Committee System Rules Changes in the House, 106th Congress

This fact sheet details changes in the committee system contained in H.Res. 5, the rules of the House for the 106th Congress.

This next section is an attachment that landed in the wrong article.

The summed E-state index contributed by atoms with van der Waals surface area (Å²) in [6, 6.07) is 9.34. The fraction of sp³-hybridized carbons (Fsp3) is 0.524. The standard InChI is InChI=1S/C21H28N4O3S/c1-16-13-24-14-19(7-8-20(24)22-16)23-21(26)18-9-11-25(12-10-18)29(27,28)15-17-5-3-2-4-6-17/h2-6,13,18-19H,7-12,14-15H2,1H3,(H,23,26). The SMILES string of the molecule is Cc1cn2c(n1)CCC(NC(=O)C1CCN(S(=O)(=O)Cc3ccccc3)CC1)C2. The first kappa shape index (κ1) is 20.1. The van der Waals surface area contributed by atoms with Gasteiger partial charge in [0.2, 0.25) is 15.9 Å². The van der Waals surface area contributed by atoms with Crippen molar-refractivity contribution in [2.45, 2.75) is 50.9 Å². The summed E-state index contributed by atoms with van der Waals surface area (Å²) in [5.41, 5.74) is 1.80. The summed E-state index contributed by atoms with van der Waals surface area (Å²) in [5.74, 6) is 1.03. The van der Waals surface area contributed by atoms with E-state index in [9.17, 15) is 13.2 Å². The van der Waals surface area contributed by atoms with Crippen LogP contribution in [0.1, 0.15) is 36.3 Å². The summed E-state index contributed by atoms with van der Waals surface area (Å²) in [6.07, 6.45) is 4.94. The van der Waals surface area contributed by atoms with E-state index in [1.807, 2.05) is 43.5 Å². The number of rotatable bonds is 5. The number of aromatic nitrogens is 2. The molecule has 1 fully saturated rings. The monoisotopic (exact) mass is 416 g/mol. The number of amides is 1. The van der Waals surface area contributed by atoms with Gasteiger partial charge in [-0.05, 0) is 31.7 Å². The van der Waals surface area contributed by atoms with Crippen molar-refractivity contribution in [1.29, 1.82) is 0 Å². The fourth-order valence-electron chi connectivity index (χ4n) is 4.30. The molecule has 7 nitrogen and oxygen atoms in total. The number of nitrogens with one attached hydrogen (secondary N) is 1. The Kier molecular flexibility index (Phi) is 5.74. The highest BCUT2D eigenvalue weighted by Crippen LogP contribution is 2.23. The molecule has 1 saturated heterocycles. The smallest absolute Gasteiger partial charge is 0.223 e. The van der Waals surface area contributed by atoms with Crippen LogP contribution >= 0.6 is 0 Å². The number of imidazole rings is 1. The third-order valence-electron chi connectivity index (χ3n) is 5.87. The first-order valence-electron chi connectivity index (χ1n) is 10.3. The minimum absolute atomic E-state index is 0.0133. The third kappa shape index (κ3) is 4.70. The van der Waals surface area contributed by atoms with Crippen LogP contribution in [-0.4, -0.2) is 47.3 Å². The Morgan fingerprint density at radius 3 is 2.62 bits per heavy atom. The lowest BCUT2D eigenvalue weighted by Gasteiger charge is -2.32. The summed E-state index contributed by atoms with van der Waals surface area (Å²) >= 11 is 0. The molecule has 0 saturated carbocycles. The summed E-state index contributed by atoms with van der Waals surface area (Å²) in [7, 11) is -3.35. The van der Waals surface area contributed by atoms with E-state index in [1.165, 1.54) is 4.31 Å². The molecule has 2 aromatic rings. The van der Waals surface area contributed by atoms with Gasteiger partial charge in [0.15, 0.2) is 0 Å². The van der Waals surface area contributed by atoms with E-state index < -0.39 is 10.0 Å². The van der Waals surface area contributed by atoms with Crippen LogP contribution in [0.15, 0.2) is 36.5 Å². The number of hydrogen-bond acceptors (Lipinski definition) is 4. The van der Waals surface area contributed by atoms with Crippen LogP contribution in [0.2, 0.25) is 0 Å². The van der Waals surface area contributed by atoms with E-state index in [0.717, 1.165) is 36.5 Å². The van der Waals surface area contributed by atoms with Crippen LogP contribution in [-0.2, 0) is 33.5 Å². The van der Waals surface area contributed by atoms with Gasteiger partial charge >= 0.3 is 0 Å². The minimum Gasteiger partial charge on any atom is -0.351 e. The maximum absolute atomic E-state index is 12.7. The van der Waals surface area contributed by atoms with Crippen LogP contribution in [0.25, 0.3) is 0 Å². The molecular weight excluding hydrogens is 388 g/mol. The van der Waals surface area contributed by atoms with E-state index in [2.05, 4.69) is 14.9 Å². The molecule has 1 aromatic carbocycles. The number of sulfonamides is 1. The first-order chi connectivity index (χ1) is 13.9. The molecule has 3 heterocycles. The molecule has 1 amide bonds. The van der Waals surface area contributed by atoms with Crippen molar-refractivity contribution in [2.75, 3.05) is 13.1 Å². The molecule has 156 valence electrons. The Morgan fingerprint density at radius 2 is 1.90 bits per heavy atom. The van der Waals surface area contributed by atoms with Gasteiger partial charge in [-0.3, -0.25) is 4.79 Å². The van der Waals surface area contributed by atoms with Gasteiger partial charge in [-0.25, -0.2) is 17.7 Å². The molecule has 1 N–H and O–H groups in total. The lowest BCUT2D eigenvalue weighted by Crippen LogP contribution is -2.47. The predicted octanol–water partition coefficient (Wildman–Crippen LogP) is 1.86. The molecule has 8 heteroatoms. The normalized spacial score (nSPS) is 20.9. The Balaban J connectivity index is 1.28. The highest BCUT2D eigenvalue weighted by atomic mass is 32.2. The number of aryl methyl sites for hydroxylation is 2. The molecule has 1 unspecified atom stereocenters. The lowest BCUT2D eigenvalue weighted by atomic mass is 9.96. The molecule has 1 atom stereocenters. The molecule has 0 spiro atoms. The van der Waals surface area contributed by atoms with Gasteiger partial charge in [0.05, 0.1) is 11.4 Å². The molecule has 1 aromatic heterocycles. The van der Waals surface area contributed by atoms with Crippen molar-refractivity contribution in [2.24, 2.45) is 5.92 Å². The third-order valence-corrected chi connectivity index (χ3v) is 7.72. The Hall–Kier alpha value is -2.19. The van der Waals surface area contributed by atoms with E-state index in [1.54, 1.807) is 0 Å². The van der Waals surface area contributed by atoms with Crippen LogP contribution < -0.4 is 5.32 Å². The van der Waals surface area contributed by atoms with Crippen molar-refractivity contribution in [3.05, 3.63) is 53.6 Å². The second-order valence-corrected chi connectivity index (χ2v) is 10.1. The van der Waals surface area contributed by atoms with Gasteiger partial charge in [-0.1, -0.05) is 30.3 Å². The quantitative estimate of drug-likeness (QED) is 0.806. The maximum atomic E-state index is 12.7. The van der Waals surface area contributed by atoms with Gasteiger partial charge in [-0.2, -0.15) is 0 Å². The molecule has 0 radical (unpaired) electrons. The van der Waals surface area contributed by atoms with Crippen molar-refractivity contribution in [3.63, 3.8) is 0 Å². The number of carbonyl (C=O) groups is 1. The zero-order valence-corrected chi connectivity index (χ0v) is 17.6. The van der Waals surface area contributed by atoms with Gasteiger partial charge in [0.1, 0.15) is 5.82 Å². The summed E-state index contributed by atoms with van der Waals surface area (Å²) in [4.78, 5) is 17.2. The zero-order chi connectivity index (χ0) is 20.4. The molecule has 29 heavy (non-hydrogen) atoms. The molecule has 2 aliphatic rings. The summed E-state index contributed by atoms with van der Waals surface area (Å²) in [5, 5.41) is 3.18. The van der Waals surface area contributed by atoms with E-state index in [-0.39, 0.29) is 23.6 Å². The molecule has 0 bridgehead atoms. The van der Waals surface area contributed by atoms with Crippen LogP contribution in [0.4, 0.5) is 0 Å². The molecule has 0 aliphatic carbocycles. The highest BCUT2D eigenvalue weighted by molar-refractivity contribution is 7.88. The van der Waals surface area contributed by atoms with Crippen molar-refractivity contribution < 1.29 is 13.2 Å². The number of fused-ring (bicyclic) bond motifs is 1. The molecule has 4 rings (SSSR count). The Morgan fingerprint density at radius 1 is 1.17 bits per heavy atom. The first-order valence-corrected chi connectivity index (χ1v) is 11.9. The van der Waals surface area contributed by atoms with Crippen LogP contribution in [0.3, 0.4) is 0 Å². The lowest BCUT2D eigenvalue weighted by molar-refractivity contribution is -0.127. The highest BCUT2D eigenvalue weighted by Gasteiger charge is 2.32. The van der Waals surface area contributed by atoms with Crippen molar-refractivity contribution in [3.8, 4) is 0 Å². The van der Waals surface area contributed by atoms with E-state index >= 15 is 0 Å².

Order Code RS20017 Updated January 22, 1999 CRS Report for Congress Received through the CRS Web Committee System Rules Changes in the House, 106th Congress /name redacted/ Specialist on the Congress Government Division Summary This fact sheet details changes in the committee system contained in H.Res. 5, the rules of the House for the 106th Congress. Committee Structure Name Changes. The resolution changes the names of the Committee on Government Reform and Oversight to the Committee on Government Reform, the Committee on House Oversight to the Committee on House Administration, and the Committee on National Security to the Committee on Armed Services. Assignments. The resolution eliminates the requirement that four members of the Standards of Official Conduct Committee rotate off the panel every Congress and changes the service on the committee from two Congresses in any three to three Congresses in any period of five. The prohibition of service on the Budget Committee for more than four Congresses in any six successive Congresses is waived for the 106th Congress. Subcommittees. The resolution maintains the current rule restriction regarding the limitation of five subcommittees; however, committees that maintain an oversight subcommittee would be restricted to no more than six subcommittees. Further, the Committee on Government Reform, in order to maintain a Census subcommittee, is entitled to have eight subcommittees for the 106th Congress. Select Committee Continuance. The resolution continues the Select Committee on U.S. National Security and Military/Commercial Concerns with the People’s Republic of China until March 31, 1999, to declassify and release its report. Committee Procedure Congressional Research Service ˜ The Library of Congress CRS-2 Hearings. H.Res. 5 clarifies the rule to permit committees to adopt a rule or motion to extend questioning for selected majority and minority members and to permit questioning of witnesses by staff. Subpoenas. The resolution clarifies House rules to state the practice that a subpoena may specify the terms of return other than at a meeting or hearing of a committee or subcommittee. Oversight Plans. The resolution repeals the prohibition against consideration of a committee expense resolution when a committee has not submitted its oversight plan to the Committee on House Administration and the Committee on Government Reform by February 15 of the first session. Committee Staff Consultants. H.Res. 5 requires consultants to abide by provisions of the Code of Official Conduct. Honoraria. The resolution permits certain lower-level House employees to receive honoraria for activities not related to official duties. Telecommuting. The resolution conforms House rules with other statutory changes that permit telecommuting by federal employees. The Congressional Research Service (CRS) is a federal legislative branch agency, housed inside the Library of Congress, charged with providing the United States Congress non-partisan advice on issues that may come before Congress. republishes CRS reports that are available to all Congressional staff. The reports are not classified, and Members of Congress routinely make individual reports available to the public. Prior to our republication, we redacted names, phone numbers and email addresses of analysts who produced the reports. We also added this page to the report. We have not intentionally made any other changes to any report published on CRS reports, as a work of the United States government, are not subject to copyright protection in the United States. Any CRS report may be reproduced and distributed in its entirety without permission from CRS. However, as a CRS report may include copyrighted images or material from a third party, you may need to obtain permission of the copyright holder if you wish to copy or otherwise use copyrighted material. Information in a CRS report should not be relied upon for purposes other than public understanding of information that has been provided by CRS to members of Congress in connection with CRS' institutional role. is not a government website and is not affiliated with CRS. We do not claim copyright on any CRS report we have republished.